“There was a need to reflect the growing number of companies that didn’t fit comfortably within a country index,” says Bridgeland. Multinationals have different characteristics to UK companies and Bridgeland says creating two separate sectors help to control risk. The spate of large mergers – such as Glaxo Wellcome/ Smith Kline Beecham or BP Amoco – creating vast companies led trustees to question whether their benchmarks were incurring risk. The US market is big enough to absorb the products of such mergers. Microsoft, for example, represents 2% of the market, but in the UK and Europe it’s different. “When you have these multinational giants within smaller countries’ domestic markets, they suddenly look out of proportion and that has been a problem if you have a lot of your portfolio in that one index; typically the case for UK and European pension funds,” says Bridgeland.
These mergers, like that between Vodafone and Mannesmann, have led FTSE to launch new indices the FTSE CAP 100 and FTSE CAP All-Share earlier this year. The two are similar to the FTSE 100 and FTSE All-Share but not replacements. Stocks in the new indices will be limited to 10% of the total and the indices will be calculated on an end-of-day basis. The indices will also be reviewed and rebalanced on a quarterly basis. Mark Makepeace, managing director of FTSE, says market concentration, due to privatisations and cross-border mergers, is behind the indices’ creation. Nokia, for example represents about 65% of the Finnish market, Deutsche Telecom 20% of the German market.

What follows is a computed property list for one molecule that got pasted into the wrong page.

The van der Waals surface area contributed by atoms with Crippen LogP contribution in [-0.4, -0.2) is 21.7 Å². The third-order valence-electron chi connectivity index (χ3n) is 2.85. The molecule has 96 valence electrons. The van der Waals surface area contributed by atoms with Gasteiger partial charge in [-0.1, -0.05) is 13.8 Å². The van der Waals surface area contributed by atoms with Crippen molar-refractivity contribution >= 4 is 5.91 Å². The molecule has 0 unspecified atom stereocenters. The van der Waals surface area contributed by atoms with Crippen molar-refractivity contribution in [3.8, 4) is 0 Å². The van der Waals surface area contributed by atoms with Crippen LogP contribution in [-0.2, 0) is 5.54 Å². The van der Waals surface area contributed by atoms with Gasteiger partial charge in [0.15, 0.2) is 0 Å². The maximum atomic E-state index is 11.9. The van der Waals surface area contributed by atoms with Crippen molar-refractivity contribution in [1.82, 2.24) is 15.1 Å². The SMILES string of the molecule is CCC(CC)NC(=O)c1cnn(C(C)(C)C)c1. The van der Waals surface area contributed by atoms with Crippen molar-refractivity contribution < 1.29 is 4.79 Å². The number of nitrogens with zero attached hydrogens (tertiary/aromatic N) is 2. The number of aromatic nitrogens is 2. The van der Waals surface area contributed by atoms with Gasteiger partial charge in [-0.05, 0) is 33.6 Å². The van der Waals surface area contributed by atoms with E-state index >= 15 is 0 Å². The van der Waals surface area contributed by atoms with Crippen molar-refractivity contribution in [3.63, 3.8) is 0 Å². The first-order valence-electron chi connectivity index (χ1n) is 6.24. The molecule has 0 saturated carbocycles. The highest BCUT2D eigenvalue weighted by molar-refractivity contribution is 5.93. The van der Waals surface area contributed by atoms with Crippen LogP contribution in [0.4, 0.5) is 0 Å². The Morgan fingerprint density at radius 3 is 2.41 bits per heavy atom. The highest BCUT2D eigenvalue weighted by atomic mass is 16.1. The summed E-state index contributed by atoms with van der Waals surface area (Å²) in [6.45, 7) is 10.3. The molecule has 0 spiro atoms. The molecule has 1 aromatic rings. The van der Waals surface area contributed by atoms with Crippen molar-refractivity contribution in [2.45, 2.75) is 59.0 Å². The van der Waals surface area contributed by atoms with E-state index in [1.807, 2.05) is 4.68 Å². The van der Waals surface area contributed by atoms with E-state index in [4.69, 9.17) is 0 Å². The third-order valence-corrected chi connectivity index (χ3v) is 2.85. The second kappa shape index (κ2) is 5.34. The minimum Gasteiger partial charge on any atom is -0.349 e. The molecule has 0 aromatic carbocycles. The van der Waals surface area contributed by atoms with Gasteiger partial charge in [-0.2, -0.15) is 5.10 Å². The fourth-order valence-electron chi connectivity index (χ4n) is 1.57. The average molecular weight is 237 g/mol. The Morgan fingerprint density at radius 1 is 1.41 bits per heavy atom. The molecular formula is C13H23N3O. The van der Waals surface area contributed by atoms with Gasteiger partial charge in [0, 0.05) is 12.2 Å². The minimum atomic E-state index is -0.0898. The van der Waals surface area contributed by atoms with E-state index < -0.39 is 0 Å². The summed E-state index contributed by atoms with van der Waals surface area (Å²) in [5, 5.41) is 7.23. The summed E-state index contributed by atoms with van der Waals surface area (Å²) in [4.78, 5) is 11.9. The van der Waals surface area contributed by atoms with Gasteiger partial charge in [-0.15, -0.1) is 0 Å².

One of the hottest topics in indices is the calculation of free float. Many indices either count equities that aren’t available on the market or under-represent a company’s available equity. Salomon Smith Barney launched its world equity style indices in Europe. These include the free float while excluding the likes of corporate cross holdings, private holdings over 10%, government holdings and legally restricted shares.
Thomas Nadbielny, managing director at Salomon Smith Barney in New York, says gross distortions exist in the European markets, particularly the telecoms sector where companies like Deutsche Telecom have a free float of 35% but a weighting of 100%. As a result the stock is chased and the price distorted. On the flip side there are some companies being either left out or under-represented in indices and this is another source of what SSSB calls benchmark risk. As an example, Nadbielny compares two indices with a near-prefect correlation of 0.995 but a 9.4% difference in returns in the five years to December 1999.